The first place we went was out to the place where I had spent over an hour and not seen any finches and had only picked up two new species, the place where the Frill-necked Lizard was. It was earlier in the day, which is a big difference, but I also had some expert birders with me this time. We didn’t see the Blue-winged Kookaburra or the Red-tailed Black-Cockatoos that I had seen the day before, but I added six species to my trip list, of which 4 were lifers. A great start to the day. Two of the lifers were finch species I had tried to see there, too – Chestnut-breasted Mannikin and Black-throated Finch. I’m not going to list all the lifers, let alone the trip birds for the day, as there were too many to list here. I’ll only mention a few highlights.
We moved on, in a pattern we kept up all day. Drive to an area, then drive along slowly and listen and look for birds, stopping when we saw or heard something, and also stopping at places that they knew of from previous trips through the area. I like that type of birding, because I am too old and too out of shape to go crashing around through the bush all day, especially in the heat. It was comfortable in the morning, probably in the 70’s, but by the afternoon I was feeling the heat, which was maybe low 80’s. The mozzies (mosquitoes) showed up in the afternoon, too.
I just kept seeing great new birds all day long, and our “day list” that we were keeping kept rising. They weren’t new for the trip for me, but we saw Brolgas in a number of places – those are the large cranes that I had pictures of in a previous Photos. I took more pictures today, as I really like Brolgas. We also saw Australian Bustards in several places, and I got some pictures of one of them, if they turn out. We stopped in a tiny village and got some lunch. I had a Steakburger, which is a hamburger made with a thin piece of steak. It had a number of things on it, including sliced beets, which is normal over here, but I have never seen in the States. Everyone had some snacky things along, and we each snacked as the day went along. I had prudently made a ham and cheese sandwich for myself this morning, which got me from my early brekkie to lunch. For brekkie, I had heated up a chicken and veggie pie from Woolies, and that made a good start for the day. I had a tangerine, too, and a couple of slices of cheese.
Perhaps the best bird of the day was a Yellow White-eye. We all got excellent looks at this little beauty. There were at least 3 or 4 of them, and none of the others had seen them this far north before. It wasn’t even on my list of possible birds to see on the trip, as they are generally not seen in the places I am going, except for this small population near where we were today, and even then, these were 15 or 20 miles farther north than anyone there today had seen them before. So, it was an excellent bird for all of us, and I am very pleased to have gotten such a great look at one.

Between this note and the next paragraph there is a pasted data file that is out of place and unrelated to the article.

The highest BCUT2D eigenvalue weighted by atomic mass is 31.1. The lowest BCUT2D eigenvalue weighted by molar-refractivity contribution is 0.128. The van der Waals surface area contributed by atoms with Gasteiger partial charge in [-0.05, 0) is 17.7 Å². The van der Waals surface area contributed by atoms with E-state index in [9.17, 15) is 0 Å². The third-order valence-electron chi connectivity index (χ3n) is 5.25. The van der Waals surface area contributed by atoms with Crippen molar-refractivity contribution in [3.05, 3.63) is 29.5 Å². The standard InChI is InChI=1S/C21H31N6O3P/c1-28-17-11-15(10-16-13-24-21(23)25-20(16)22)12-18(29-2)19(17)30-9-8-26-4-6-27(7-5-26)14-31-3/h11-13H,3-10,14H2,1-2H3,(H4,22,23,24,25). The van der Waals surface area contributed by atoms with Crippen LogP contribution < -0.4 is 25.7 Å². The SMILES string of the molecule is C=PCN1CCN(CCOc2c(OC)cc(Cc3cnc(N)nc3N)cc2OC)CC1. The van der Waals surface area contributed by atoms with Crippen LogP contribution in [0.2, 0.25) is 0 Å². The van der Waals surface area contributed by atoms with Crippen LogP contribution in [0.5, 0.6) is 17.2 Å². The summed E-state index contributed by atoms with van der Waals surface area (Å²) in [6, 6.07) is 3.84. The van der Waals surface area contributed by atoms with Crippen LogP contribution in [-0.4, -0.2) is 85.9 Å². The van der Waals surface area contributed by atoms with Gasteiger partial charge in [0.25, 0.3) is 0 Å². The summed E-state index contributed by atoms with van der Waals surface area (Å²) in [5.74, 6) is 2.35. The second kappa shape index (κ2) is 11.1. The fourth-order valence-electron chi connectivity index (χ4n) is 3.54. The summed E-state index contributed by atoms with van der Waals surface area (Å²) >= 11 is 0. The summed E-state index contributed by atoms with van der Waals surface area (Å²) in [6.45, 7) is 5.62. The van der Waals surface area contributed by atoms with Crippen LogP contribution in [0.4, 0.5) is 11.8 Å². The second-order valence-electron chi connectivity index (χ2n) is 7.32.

So, anyway, by the time we headed for home about 4 PM, the group Day List had grown to about 109 or 110 species. I hadn’t seen all of those, but I imagine I saw over 100 for the day. That made it my third 100 plus day, all of which have been when I was with Aussie birders. I added 24 to my trip list, of which 12 were lifers. Outstanding results, way more than I had hoped for. That brings my total to 215 for the trip, of which 39 are lifers. It will keep getting harder and harder to add species, but I will have some expert help in a week or so, in Cairns, and there are a lot of new ones up there to go for. So, I am feeling optimistic about my lists.
So, that is my story of my great day of Aussie birding. Now I have 8 days on my own again, in new areas, with lots of things to try for. We’ll see how I do in those 8 days. Then I have parts of three days in a row scheduled to bird with Aussies, in Cairns, and that should give me another good boost. So, the trip goes on.
The trip has passed the halfway point now, though only just barely. I still have lots of great birding left, and great country to see. In 2002, I visited most of the general areas I will visit for the rest of the trip, and that will cut down the lifers I can see, but I know a lot more about Aussie birding this time, and I have a lot more information about specifically where to look and what to look for than I had back then. Much of that is because there is so much information available on the internet these days, but Jo’s book will also help a lot this time round. The two birders I am supposed to bird with in Cairns, and the half day I have booked with a guide near the end of the trip will also be really helpful, I am sure.
It might be a couple of days before I post another Ramblings, but maybe I can get a Photos up tomorrow night.
Barry Downunder, after a really great day of Aussie birding